Samba is the proverbial man-child, who never misses a chance to flaunt and abuse his father’s lofty status. He is clearly shown as a weak, dissolute son of a great man who cannot handle the burden of his father’s legacy to remind that even if Krishna is divine, his son is not. Birth and worth are neither hereditary, an inheritance or heredity.

He is not entitled nor born to privilege yet he is a much-loved negative character who strongly tugs at the heart strings – Karna, the tragic and probably one of the most popular characters of the Mahabharat. He is brave, he is loyal, he is handsome, he is generous but yet he is not as noble as he seems…

The fact that he is a rival of Arjuna makes him immediately an antagonist, a man on the side of the wrong (his loyalty to Duryodhan). His vulnerability makes many a heart melt, but he is tragic also because of his flaws and a fate which come together to usher his downfall and eventual death. His white is effectively tinted with black but there is no glory in his greys. For all his story of a man denied of his rights, his anguished struggle for identity, he falls short several times in the epic but, most starkly at Draupadi’s vastraharan and Abhimanyu’s brutal death on the battlefield. Yet Karna remains one of the most unforgettable, adored characters of the epic. But the epic reminds us as readers that by not seeing the right in the wrong is a dangerous and naïve of looking at serious crimes committed by thinking adults who must be held accountable for their actions.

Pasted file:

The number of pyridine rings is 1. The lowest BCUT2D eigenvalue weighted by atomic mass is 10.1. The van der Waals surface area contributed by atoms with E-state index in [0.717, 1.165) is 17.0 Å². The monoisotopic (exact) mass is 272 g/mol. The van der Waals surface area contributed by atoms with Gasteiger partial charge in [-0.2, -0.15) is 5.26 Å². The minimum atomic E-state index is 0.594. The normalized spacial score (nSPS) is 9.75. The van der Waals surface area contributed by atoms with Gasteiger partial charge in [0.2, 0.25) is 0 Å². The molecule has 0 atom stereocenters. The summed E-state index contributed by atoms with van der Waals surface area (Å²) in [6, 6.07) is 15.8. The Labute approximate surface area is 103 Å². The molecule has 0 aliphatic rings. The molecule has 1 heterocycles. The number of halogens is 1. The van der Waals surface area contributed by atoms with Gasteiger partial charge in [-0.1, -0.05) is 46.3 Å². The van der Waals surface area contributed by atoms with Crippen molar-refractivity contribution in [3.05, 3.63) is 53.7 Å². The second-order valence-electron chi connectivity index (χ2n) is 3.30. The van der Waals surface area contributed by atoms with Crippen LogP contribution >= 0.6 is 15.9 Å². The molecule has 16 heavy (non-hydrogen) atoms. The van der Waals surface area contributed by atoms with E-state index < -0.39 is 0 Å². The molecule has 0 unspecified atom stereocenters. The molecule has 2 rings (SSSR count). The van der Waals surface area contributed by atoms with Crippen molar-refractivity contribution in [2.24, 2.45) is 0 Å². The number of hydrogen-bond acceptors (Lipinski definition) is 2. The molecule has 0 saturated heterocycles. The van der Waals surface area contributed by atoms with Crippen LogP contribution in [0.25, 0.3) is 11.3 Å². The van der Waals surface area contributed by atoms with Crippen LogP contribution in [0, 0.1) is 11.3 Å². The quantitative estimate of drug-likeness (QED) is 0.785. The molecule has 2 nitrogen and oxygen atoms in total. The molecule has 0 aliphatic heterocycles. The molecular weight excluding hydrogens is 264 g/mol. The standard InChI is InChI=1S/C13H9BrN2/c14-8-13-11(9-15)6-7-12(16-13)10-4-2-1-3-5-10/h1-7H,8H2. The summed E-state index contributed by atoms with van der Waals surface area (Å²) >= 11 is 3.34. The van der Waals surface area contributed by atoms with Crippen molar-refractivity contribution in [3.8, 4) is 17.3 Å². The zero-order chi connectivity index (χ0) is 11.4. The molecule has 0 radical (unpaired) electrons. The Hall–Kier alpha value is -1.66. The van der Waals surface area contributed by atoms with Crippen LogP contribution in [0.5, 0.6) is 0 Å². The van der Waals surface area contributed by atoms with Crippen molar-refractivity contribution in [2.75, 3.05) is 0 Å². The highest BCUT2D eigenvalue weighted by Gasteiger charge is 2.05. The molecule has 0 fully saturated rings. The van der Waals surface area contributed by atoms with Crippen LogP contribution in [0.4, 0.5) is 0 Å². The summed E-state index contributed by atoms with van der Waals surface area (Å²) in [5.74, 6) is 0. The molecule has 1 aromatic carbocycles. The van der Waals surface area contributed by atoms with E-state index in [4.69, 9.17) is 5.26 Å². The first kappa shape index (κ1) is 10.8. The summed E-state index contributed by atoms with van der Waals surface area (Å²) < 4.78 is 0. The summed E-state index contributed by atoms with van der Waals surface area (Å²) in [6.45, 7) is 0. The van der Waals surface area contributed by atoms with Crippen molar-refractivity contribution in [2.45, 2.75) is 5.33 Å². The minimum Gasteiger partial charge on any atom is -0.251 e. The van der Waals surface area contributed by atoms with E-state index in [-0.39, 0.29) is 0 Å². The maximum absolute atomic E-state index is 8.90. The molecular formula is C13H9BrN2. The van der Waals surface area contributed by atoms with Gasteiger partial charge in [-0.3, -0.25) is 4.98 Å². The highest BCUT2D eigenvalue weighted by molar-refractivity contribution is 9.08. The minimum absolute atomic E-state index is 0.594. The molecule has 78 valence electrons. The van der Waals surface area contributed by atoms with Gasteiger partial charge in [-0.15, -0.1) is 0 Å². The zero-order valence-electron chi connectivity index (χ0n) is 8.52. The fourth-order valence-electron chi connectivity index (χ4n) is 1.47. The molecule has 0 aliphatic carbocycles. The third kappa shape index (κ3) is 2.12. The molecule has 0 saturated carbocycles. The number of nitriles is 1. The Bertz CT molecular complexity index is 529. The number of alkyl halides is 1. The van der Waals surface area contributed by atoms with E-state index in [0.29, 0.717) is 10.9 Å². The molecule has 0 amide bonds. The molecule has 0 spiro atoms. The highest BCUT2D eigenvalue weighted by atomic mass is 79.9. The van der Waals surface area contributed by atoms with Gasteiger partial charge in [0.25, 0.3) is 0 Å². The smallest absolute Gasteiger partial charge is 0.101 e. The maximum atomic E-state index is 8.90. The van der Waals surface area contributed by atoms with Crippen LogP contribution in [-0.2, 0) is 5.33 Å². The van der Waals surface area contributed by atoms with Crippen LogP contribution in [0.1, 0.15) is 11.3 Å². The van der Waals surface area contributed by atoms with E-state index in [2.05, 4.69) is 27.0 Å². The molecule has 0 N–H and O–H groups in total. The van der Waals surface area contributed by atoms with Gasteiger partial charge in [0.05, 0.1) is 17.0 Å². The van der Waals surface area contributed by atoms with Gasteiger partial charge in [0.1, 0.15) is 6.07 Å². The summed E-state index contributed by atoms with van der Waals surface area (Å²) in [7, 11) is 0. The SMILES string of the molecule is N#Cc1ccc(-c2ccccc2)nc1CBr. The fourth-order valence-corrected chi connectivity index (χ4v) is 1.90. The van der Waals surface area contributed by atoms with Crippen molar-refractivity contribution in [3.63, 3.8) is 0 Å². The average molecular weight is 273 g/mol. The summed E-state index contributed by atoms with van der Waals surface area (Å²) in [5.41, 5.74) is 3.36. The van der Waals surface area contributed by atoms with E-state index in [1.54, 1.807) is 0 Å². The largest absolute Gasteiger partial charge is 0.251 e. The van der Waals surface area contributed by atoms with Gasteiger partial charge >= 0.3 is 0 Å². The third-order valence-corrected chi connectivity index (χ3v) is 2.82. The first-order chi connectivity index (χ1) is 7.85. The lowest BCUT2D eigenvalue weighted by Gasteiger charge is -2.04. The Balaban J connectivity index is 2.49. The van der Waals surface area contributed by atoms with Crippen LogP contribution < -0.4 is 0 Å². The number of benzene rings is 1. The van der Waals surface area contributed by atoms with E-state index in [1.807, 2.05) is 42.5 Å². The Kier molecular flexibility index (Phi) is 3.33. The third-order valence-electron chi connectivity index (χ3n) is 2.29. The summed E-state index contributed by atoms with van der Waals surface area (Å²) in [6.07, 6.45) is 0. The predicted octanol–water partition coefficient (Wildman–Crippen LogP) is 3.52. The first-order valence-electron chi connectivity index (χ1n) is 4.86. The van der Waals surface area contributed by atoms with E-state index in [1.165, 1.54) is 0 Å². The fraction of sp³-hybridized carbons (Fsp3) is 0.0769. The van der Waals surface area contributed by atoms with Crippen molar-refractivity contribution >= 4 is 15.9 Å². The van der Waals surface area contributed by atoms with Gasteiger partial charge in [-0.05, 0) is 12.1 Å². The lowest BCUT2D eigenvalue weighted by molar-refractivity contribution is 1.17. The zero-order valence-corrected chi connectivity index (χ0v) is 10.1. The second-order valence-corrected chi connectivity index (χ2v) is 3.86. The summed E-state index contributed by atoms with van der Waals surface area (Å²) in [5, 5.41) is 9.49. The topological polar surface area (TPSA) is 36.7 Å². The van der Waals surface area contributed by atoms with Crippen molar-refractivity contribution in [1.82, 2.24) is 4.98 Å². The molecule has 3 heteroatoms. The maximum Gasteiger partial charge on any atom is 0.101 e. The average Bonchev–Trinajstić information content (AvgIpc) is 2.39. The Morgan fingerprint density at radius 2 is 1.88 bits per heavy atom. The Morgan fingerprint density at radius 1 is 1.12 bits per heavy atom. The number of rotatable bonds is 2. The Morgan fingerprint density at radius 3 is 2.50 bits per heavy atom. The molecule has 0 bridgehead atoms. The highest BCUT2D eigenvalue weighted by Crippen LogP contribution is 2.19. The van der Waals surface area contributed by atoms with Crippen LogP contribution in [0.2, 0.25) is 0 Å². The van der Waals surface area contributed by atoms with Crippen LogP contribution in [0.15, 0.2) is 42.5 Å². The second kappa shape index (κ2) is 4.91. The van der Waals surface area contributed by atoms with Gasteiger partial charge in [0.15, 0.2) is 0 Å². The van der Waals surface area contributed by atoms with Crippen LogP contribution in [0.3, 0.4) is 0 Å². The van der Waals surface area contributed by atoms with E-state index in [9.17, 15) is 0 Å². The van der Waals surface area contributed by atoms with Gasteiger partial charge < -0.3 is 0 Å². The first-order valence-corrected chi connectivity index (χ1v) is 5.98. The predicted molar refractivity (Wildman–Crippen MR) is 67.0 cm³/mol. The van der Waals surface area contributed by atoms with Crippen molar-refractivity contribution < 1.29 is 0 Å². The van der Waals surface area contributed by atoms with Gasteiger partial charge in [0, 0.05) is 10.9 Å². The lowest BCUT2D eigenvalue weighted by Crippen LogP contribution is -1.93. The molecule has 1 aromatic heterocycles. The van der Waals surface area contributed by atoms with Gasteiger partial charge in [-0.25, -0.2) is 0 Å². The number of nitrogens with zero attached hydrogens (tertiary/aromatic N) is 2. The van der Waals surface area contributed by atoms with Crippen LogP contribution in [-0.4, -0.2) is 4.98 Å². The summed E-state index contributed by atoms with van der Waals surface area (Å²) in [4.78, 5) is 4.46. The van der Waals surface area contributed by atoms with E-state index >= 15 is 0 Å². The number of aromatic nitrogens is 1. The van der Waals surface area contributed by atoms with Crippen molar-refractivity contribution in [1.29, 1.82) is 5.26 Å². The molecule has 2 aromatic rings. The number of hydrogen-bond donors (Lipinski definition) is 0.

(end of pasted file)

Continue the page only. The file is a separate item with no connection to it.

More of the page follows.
There are the spoiled girls too: Devyani, Surpanakha, Kaikeyi, most of them precocious princesses.

Such minxes with their characteristic flaws are numerous. Be it for their wilfulness (like Duryodhan, Devyani) or immaturity (like Samba) or they could be the sympathetic character we come to love (Karna). Sometimes they embark on a late-in-the-day coming of age story, which ushers them into true adulthood (like Yayati) where that rite-of-passage works only some of the time. In many instances, he is a womaniser (like Ravana) who sees sex as a tool of pleasure and power and does not recognize its emotional significance. Even when married, the wife (Mandodari) ends up being a mother-figure, not only to their children, but to him as well, bearing all the emotional labour to bring some semblance of peace into the chaos they create.

Also Read: Rediscovering 10 Intense Love Stories From Indian Mythology

Kavita Kane writes a monthly column named Goddess of All Things for SheThePeople. Views are author’s own.